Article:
I had the privilege of attending a pot-luck dinner this last weekend hosted by my son’s Scout troop, during which, one of the boys demonstrated three different knife defense techniques.
The attacks were:
- Underhand stab with the right hand
- Overhand slash with the right (angle #1 for you Filipino martial artists)
- Vertical, reverse-grip stab straight down with the right hand.
If you’ve served in the military, you’ve seen the defenses performed, or learned them yourself in basic training. They are very basic, stiff, and unrealistic, but you had to perform it by rote. I’ve learned and taught them myself, and proper performance of the techniques depends on a cooperative and reliably predictable partner feeding you the attacks.
By contrast, please take a look at the video below from the program, “Fight Quest,” where the hosts learned some techniques in a short time and have to compete or demonstrate them against exponents of the style or system that they’ve learned. In this case, Filipino martial arts.
The first fight on this video is of one of our hosts, the white dude squaring off versus a Filipino representing their Marine Corps. As you can see, it’s not even close. The knives are coated with dye or ink to simulate the damage that would be caused by cuts or stabs, and it' isn’t pretty.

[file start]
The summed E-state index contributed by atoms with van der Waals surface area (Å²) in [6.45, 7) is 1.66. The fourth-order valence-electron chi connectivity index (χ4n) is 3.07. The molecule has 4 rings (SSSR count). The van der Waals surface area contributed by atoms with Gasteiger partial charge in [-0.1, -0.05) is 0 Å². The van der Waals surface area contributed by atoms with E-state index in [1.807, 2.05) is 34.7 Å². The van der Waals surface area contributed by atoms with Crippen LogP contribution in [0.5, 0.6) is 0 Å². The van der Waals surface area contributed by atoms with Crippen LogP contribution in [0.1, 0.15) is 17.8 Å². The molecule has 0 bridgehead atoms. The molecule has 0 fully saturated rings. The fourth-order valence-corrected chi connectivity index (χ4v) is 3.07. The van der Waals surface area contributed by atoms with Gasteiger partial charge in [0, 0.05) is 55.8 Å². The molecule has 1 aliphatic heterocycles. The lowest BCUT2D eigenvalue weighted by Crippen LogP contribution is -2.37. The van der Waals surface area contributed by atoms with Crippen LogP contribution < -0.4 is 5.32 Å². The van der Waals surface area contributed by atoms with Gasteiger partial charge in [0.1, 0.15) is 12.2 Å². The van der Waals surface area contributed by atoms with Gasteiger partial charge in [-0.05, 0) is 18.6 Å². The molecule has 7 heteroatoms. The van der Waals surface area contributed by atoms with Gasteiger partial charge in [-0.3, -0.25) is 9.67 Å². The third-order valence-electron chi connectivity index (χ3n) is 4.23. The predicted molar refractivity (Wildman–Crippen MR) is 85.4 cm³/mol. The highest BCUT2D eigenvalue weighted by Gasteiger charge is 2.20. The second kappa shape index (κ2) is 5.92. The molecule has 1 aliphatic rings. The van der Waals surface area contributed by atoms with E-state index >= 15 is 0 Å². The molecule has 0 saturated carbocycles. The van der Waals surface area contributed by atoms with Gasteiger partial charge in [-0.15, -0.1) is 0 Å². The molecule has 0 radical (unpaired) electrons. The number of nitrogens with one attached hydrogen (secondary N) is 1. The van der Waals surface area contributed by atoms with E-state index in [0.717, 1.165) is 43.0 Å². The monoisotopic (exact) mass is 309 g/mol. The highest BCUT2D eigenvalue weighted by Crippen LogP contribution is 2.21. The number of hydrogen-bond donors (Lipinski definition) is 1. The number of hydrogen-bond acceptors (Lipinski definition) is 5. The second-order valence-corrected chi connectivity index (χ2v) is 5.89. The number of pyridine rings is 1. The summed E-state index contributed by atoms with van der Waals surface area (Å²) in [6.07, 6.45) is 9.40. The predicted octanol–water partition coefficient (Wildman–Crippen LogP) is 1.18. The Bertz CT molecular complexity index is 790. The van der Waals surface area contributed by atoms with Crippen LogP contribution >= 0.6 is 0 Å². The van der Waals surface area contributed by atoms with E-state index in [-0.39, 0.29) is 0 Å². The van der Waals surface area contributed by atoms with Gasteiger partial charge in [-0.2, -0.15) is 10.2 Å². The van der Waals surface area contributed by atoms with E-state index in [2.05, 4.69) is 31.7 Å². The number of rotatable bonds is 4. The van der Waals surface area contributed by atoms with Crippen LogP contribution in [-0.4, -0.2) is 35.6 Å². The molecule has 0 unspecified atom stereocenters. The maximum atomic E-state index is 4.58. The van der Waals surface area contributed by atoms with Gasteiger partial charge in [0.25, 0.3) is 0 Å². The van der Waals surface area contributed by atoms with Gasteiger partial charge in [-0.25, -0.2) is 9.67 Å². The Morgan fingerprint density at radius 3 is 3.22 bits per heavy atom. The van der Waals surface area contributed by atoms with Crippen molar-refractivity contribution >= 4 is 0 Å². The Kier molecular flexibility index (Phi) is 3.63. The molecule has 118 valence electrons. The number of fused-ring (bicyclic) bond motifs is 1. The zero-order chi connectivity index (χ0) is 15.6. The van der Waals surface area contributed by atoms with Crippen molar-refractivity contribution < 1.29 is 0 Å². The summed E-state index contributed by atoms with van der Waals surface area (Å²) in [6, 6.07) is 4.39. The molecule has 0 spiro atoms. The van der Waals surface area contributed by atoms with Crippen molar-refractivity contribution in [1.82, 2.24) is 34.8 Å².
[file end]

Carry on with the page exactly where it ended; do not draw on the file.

The problem with standard knife defense techniques taught all over the world, including in military service and police academy class environments is that people don’t attack that way. Only an extremely unskilled attacker will attack in those fully-committed stabs or slashes. Same goes for displaying the weapon; even a moderately skilled knife attacker will not display the weapon, but instead, use it before you knew it was there.
What’s the solution? How can you defend against something you can’t see, or of which you aren’t aware? What are the differences between what you need to know as a civilian, law enforcement officer, or soldier?
- Get a rubber knife and eye protection (important), a reliable partner, and try to defend against a knife you can see, on displayed openly, and against reasonable telegraphed attacks.
- Then, have the partner do everything in his/her power to cut or stab you without letting you grab him or strike him. In other words, upgrade his level of skill to something more realistic.
- Integrate a hidden knife into any sparring session where you do wear eye protection. It doesn’t matter whether it’s grappling, kickboxing, or MMA-style integration.
- Add magic markers to the mix whenever possible and strike versus white t-shirts to display what will really happen.
I think what you will find is that the knife almost always will cut you, regardless of your skill, especially if you try to defend it in the manner that you’ve been taught in the past.
Finally, seek qualified instruction through seminars, videos, and tapes, and drill, drill, drill. Once you become aware of the danger and iniquitousness of knives in most areas, you’ll learn to carry one yourself, and watch the hands of anyone who makes your “spidey-sense” go off.
Stay safe out there!
Photo source: US Army FM 3-25.150 (FM 21-150) p8-21
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